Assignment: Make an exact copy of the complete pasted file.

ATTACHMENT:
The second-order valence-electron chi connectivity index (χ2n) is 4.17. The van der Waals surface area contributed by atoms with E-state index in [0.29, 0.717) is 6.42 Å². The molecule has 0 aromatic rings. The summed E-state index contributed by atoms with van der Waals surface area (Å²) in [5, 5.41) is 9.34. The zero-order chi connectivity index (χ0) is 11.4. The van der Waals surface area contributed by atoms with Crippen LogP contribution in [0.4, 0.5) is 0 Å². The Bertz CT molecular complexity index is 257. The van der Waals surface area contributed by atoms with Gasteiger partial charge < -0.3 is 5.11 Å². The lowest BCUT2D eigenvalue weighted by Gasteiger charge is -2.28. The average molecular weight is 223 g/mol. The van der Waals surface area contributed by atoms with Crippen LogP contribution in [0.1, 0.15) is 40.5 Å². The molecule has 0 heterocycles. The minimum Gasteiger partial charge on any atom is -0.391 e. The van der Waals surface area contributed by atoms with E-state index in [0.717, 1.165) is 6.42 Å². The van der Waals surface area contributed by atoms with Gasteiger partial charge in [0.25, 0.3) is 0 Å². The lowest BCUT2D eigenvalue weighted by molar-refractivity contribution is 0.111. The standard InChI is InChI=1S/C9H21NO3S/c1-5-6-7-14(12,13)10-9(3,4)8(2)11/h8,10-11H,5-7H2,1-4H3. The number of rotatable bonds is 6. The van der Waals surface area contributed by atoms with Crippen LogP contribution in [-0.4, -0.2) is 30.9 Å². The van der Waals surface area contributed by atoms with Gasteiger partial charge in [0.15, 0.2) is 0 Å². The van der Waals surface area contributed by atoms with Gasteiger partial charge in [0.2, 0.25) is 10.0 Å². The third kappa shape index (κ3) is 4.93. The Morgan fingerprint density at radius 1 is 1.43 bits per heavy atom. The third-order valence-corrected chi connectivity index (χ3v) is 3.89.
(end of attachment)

The second-order valence-electron chi connectivity index (χ2n) is 4.17. The van der Waals surface area contributed by atoms with E-state index in [0.29, 0.717) is 6.42 Å². The molecule has 0 aromatic rings. The summed E-state index contributed by atoms with van der Waals surface area (Å²) in [5, 5.41) is 9.34. The zero-order chi connectivity index (χ0) is 11.4. The van der Waals surface area contributed by atoms with Crippen LogP contribution in [0.4, 0.5) is 0 Å². The Bertz CT molecular complexity index is 257. The van der Waals surface area contributed by atoms with Gasteiger partial charge < -0.3 is 5.11 Å². The lowest BCUT2D eigenvalue weighted by Gasteiger charge is -2.28. The average molecular weight is 223 g/mol. The van der Waals surface area contributed by atoms with Crippen LogP contribution in [0.1, 0.15) is 40.5 Å². The molecule has 0 heterocycles. The minimum Gasteiger partial charge on any atom is -0.391 e. The van der Waals surface area contributed by atoms with E-state index in [0.717, 1.165) is 6.42 Å². The van der Waals surface area contributed by atoms with Gasteiger partial charge in [0.25, 0.3) is 0 Å². The lowest BCUT2D eigenvalue weighted by molar-refractivity contribution is 0.111. The standard InChI is InChI=1S/C9H21NO3S/c1-5-6-7-14(12,13)10-9(3,4)8(2)11/h8,10-11H,5-7H2,1-4H3. The number of rotatable bonds is 6. The van der Waals surface area contributed by atoms with Crippen LogP contribution in [-0.4, -0.2) is 30.9 Å². The van der Waals surface area contributed by atoms with Gasteiger partial charge in [0.15, 0.2) is 0 Å². The van der Waals surface area contributed by atoms with Gasteiger partial charge in [0.2, 0.25) is 10.0 Å². The third kappa shape index (κ3) is 4.93. The Morgan fingerprint density at radius 1 is 1.43 bits per heavy atom. The third-order valence-corrected chi connectivity index (χ3v) is 3.89.